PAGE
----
By: Cynthia Palmer, Senior Policy Analyst, Moms Clean Air Force
Date: February 23, 2023
About: Environmental Protection Agency Docket ID No. EPA-HQ-OAR-2015-0072
To: Environmental Protection Agency
My name is Cynthia Palmer, and I am a Senior Analyst for Petrochemicals at Moms Clean Air Force, a community of 1.5 million moms united to protect children’s health from air pollution and climate change.
I am here to urge EPA to set its particle pollution standards at 8 micrograms per cubic meter for the annual standard and 25 for the daily standard.
As a daily bicycle commuter in Virginia for the past 15 years, I’ve spent much of my life sucking in the exhaust from the cars I ride behind—and wishing for cleaner air.
As the chair of the Bicycle Advisory Committee in Arlington, I field questions from fellow commuters who are hoping to find less polluted routes that do not aggravate their asthma or heart conditions.
The elevated pollution exposures (along with the road safety risks) leave many of us questioning the wisdom of our environmentally-sound transportation choices.
For guidance, we look to the Air Quality Index to help assess our risk levels on any given day—this index is tied to EPA’s outdated 24-hour standard.
But enough about me. I am here to share my disappointment with EPA’s proposed annual and 24-hour particulate matter standards, especially as they affect overburdened communities that are already suffering unacceptable environmental harm.
Particle pollution comes largely from fossil fuel combustion, and many of the sources continue to grow, whether it’s the
- the supersized SUVs and pickups I ride among on the nation’s roadways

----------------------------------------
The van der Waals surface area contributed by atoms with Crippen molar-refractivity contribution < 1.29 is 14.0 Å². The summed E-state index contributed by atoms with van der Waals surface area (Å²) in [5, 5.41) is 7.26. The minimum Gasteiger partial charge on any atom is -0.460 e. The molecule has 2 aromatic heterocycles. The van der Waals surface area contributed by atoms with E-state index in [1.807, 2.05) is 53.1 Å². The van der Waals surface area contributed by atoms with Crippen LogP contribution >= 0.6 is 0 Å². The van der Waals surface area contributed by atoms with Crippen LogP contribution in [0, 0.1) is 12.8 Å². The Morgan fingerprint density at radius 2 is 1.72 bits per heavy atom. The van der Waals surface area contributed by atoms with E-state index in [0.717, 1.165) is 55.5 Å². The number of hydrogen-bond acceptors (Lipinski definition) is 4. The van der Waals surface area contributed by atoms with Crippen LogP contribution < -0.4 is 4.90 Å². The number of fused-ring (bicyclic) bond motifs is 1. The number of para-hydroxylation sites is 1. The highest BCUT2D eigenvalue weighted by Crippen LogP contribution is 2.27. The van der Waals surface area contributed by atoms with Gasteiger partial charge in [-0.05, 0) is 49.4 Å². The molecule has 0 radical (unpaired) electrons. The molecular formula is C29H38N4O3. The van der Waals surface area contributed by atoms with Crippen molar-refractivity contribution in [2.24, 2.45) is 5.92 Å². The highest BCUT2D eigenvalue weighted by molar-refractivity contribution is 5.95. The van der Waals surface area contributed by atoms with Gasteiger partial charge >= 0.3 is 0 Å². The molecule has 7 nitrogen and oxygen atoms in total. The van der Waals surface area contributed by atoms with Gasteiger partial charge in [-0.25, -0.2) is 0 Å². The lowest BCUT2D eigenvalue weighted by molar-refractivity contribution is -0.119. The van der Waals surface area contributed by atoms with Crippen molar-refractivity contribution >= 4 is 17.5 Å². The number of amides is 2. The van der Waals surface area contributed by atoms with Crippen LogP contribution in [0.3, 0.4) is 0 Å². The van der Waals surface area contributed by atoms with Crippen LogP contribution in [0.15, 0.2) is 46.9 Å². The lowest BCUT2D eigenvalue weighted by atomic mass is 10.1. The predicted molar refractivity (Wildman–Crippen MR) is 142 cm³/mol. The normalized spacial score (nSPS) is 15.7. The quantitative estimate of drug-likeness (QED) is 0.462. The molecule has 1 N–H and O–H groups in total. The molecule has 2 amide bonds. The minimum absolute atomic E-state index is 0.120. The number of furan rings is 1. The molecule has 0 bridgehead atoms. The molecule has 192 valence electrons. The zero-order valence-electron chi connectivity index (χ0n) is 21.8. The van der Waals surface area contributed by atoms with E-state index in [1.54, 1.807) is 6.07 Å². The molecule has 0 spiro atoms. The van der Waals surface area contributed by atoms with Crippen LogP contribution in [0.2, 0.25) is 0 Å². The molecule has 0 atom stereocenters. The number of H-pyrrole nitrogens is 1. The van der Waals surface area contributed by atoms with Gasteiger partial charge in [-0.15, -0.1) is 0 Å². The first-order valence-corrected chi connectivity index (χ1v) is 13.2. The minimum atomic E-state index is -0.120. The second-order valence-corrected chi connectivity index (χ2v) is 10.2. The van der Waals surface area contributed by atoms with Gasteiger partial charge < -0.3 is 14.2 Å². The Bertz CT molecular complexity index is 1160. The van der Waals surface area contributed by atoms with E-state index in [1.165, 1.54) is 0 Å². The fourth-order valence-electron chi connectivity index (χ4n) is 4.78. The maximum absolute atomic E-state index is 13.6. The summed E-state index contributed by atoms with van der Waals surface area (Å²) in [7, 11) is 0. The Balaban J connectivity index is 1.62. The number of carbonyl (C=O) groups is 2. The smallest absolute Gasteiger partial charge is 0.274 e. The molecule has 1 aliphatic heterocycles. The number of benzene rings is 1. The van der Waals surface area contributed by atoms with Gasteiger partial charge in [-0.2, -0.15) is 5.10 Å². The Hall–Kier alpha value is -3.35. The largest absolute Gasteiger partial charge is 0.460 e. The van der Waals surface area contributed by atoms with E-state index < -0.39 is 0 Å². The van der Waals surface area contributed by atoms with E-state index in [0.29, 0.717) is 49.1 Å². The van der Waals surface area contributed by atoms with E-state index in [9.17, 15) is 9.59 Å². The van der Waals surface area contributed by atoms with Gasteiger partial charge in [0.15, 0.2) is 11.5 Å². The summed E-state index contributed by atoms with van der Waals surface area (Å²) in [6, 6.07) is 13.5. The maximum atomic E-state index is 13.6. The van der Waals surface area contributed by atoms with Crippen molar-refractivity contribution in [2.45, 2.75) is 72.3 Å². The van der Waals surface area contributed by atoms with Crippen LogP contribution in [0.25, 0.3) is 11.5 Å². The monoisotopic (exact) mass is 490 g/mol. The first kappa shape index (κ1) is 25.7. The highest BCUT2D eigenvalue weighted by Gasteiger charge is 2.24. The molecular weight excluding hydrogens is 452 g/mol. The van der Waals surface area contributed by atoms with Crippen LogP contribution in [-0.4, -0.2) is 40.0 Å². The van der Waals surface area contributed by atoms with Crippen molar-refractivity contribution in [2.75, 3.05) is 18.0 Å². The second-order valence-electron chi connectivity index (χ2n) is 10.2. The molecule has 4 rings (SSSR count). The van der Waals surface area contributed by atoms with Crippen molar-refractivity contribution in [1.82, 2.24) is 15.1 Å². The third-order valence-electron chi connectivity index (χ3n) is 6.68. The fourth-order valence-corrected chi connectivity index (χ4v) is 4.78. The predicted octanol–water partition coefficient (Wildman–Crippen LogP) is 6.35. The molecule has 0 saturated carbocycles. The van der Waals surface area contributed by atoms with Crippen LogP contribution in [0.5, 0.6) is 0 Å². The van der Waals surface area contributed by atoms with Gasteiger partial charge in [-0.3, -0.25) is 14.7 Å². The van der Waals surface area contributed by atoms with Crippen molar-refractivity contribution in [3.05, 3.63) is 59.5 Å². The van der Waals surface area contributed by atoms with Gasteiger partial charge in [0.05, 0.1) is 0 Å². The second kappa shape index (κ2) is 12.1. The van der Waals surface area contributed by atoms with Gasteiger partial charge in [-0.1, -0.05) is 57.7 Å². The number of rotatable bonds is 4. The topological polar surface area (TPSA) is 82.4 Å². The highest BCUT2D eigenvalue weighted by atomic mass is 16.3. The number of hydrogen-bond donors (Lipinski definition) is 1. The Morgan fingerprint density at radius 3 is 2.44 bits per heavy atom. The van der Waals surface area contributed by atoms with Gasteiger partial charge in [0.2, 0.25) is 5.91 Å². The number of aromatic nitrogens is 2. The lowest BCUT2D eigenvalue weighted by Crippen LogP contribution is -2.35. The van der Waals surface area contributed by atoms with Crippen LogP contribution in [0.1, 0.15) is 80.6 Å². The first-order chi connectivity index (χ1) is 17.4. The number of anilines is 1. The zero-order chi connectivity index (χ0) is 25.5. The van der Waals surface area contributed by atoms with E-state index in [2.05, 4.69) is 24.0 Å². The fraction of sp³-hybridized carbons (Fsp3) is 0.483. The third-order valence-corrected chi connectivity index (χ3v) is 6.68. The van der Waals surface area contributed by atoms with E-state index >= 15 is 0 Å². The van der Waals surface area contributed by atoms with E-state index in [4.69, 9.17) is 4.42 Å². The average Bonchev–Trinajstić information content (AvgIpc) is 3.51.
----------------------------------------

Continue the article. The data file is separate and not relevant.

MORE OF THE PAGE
- the vast expansion of plastics production and incineration facilities in this country, much of it by foreign investors eager to take advantage of our lax air pollution regulations
- the 1.7 million active oil and gas wells, from the Ohio River Valley to the Permian Basin, or
- industrial agriculture, which some studies say is our biggest contributor to soot emissions—and one of the least regulated.
The invisible particles penetrate deep into the lungs, inflaming the airways, and impairing the body’s immune responses. Particle pollution stunts developing lungs and brains in kids.
Particularly troubling is EPA’s decision to leave in place the outdated 24-hour soot standard. The EPA’s own Scientific Advisory Committee found that this daily standard is not protective—and no wonder, as it was last updated in 2006.
EPA’s decision not to lower the daily standard is a slap in the face to fenceline communities from Port Arthur, Texas, to Beaver County, Pennsylvania. A robust 24-hour standard could help protect people from dangerous short-term spikes, often in the form of the flaring and venting episodes that plague these communities in the secrecy of night.
I urge EPA to set the standards at 8 micrograms per cubic meter for the annual standard and 25 for the daily standard. Thank you!